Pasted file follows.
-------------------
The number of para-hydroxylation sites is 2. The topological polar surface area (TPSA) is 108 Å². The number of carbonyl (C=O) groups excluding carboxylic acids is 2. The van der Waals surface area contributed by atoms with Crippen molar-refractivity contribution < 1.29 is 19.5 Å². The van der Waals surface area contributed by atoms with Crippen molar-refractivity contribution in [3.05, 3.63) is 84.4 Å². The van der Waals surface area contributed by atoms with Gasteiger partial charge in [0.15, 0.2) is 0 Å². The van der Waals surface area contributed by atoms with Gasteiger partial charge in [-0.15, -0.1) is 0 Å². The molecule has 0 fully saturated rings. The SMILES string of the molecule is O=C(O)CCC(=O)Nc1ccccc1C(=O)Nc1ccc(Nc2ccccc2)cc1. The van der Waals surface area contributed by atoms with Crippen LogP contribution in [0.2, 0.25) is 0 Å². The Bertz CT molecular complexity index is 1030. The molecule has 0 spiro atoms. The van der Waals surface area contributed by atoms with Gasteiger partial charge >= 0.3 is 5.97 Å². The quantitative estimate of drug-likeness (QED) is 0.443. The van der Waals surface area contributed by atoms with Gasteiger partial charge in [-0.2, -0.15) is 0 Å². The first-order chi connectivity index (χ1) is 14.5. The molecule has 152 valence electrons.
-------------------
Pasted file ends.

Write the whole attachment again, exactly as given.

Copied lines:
The number of para-hydroxylation sites is 2. The topological polar surface area (TPSA) is 108 Å². The number of carbonyl (C=O) groups excluding carboxylic acids is 2. The van der Waals surface area contributed by atoms with Crippen molar-refractivity contribution < 1.29 is 19.5 Å². The van der Waals surface area contributed by atoms with Crippen molar-refractivity contribution in [3.05, 3.63) is 84.4 Å². The van der Waals surface area contributed by atoms with Gasteiger partial charge in [0.15, 0.2) is 0 Å². The van der Waals surface area contributed by atoms with Gasteiger partial charge in [-0.15, -0.1) is 0 Å². The molecule has 0 fully saturated rings. The SMILES string of the molecule is O=C(O)CCC(=O)Nc1ccccc1C(=O)Nc1ccc(Nc2ccccc2)cc1. The van der Waals surface area contributed by atoms with Crippen LogP contribution in [0.2, 0.25) is 0 Å². The Bertz CT molecular complexity index is 1030. The molecule has 0 spiro atoms. The van der Waals surface area contributed by atoms with Gasteiger partial charge >= 0.3 is 5.97 Å². The quantitative estimate of drug-likeness (QED) is 0.443. The van der Waals surface area contributed by atoms with Gasteiger partial charge in [-0.2, -0.15) is 0 Å². The first-order chi connectivity index (χ1) is 14.5. The molecule has 152 valence electrons.